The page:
Speaker feature: Sarah Clarke

@dystonica /
Genesys Telecommunications

Sarah Clarke is a Senior Security Engineer at Genesys Telecommunications. She has 12 years of experience in IT, seven of which have specialized in Security. She has worked with nonprofit, government contracting, ISP, financial sector, and telecommunications organizations; currently, she is enjoying serving as application security testing and vulnerability management SME for Genesys Cloud, a global SaaS IVR and virtual call center PCI (and etc) compliant service provider.
Sarah’s passion for application security began with the Toyota break failure bug and continued with the work by Barnaby Jack and Jay Radcliffe on poor software design causing fatal error conditions in pacemakers and insulin pumps. She chooses to focus on helping teams make better software, to protect the innocent, save lives and identities.
Sarah is a member of Infraguard, holds four industry certifications, recently presented at Shmoocon Firetalks 2014, and volunteers to support the security community whenever possible.

Lessons Learned Implementing a SDLC
Developers and Quality Engineers are wonderful people who understand how to create, test, and validate features. They frequently aren’t, however, educated in school on architecting applications to prevent security failures, coding to not introduce security bugs, and testing to validate secure functionality.
The language of development – features, releases, agile – is not the same as security – XSS, CSRF, managing session state.
We have to communicate better with our developers and QEs, to inspire them to care, in their language; we have to work with senior management to identify how security fits into their needs to get buy-in and support.
This is a discussion on how that communication works best; overcoming cultural sticking points, and iterating through creating a process that creates better code without slowing down business.

Speaker feature: Evan Booth

@evanbooth /

Growing up, it was a safe bet that if an object around the house was held together with screws or contained any number of wires, Evan “treefort” Booth took it apart at some point to see what made it tick. In 4th grade, with the help of strategically placed pens, erasers, and a Pop-Tarts wrapper, Evan’s pencil box could quickly be converted into a model rocket launchpad. His Liquid Drano purchases to toilets cleaned ratio is absolutely abysmal. This never-ending supply of curiosity eventually translated into a passion for understanding computers and programming.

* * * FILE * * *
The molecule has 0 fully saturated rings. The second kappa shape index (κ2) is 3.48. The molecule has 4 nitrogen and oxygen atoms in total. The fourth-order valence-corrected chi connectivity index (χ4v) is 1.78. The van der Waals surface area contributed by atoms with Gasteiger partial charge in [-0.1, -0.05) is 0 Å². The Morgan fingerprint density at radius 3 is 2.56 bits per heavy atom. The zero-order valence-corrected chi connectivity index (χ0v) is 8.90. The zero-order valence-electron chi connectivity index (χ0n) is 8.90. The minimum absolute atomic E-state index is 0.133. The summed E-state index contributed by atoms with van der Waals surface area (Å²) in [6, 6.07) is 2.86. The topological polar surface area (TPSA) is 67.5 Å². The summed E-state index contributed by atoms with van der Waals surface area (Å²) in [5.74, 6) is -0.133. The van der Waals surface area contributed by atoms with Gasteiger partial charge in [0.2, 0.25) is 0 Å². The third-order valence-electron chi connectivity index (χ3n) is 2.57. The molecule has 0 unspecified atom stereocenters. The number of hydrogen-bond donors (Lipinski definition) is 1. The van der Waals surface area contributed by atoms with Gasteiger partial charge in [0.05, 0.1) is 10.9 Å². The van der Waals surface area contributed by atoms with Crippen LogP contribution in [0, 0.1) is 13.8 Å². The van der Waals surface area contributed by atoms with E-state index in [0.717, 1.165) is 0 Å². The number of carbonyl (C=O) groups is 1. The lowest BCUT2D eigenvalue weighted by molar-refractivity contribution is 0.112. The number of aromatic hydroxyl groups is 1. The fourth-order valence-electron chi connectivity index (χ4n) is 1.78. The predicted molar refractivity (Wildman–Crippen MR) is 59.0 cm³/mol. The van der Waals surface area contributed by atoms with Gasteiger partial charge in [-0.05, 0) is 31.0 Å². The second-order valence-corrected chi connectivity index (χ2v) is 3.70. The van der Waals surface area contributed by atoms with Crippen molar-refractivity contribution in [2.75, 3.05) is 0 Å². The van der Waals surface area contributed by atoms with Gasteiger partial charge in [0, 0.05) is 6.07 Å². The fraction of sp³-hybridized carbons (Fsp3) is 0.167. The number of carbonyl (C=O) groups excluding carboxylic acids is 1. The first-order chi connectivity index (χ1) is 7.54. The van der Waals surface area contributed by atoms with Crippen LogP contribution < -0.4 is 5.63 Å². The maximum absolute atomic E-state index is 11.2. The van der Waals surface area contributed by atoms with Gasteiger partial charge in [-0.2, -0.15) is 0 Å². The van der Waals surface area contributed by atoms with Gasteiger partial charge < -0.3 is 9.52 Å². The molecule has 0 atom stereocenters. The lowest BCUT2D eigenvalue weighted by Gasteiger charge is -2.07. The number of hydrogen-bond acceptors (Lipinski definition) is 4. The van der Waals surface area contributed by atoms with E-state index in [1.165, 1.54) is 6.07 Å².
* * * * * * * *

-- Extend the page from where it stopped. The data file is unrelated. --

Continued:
Having earned a degree in Digital Media — a nerdy union of design fundamentals and computer programming — from East Tennessee State University in Johnson City, Evan founded his company, Recursive Squirrel, where he has served a wide variety of clients in need of application development and consulting for nearly a decade. When he isn’t organizing 1′s and 0′s, Evan is likely off picking locks with the FALE Association of Locksport Enthusiasts, a lock picking group he co-founded in 2010.
In his most recent project, Terminal Cornucopia, Evan set out to demonstrate how difficult it would be for an attacker to construct lethal weapons in a typical airport terminal after the security screening. After successfully building an arsenal consisting of everything from simple melee weapons to reloadable firearms to a remotely-triggered incendiary suitcase, Terminal Cornucopia garnered international media attention and attracted viewers from nearly every country on the planet.
Make no mistake: the best part about buying a bulky item is, in fact, the huge cardboard box.

Evan will be presenting Terminal Cornucopia: Demystifying the Mullet

When solving difficult problems that require unorthodox thinking, it’s crucial that you remember APATHY: Acronyms Probably Aren’t That Helpful, Yo. Instead, we’ll dig into the practical side of creative problem solving by reflecting on Terminal Cornucopia — my year of building improvised weapons out of materials and items available in what is touted as one of the most “sanitized” environments designed for everyday citizens: the airport.

This talk will serve as a primer on building lethal improvised melee, projectile, explosive, and incendiary weapons. More importantly, I will share lessons learned about creativity, passion, and human potential during my year with Angus MacGyver.

Dust off your leather jacket and roll up those tube socks; we’re going to hit the ground running!